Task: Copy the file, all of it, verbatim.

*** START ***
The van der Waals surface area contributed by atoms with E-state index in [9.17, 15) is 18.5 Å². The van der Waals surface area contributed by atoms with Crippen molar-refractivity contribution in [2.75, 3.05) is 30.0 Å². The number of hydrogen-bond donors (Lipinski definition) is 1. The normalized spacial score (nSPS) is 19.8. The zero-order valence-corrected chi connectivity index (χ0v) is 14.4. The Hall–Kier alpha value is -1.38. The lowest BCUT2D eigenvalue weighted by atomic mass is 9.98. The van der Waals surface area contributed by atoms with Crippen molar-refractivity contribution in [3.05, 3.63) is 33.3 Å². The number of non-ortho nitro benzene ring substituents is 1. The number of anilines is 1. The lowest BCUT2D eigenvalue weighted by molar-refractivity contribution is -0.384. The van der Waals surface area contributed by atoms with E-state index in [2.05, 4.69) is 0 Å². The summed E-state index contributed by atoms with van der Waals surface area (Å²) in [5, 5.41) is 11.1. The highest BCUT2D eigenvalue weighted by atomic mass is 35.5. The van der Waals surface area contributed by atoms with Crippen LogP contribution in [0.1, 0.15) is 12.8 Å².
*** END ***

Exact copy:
The van der Waals surface area contributed by atoms with E-state index in [9.17, 15) is 18.5 Å². The van der Waals surface area contributed by atoms with Crippen molar-refractivity contribution in [2.75, 3.05) is 30.0 Å². The number of hydrogen-bond donors (Lipinski definition) is 1. The normalized spacial score (nSPS) is 19.8. The zero-order valence-corrected chi connectivity index (χ0v) is 14.4. The Hall–Kier alpha value is -1.38. The lowest BCUT2D eigenvalue weighted by atomic mass is 9.98. The van der Waals surface area contributed by atoms with Crippen molar-refractivity contribution in [3.05, 3.63) is 33.3 Å². The number of non-ortho nitro benzene ring substituents is 1. The number of anilines is 1. The lowest BCUT2D eigenvalue weighted by molar-refractivity contribution is -0.384. The van der Waals surface area contributed by atoms with E-state index in [2.05, 4.69) is 0 Å². The summed E-state index contributed by atoms with van der Waals surface area (Å²) in [5, 5.41) is 11.1. The highest BCUT2D eigenvalue weighted by atomic mass is 35.5. The van der Waals surface area contributed by atoms with Crippen LogP contribution in [0.1, 0.15) is 12.8 Å².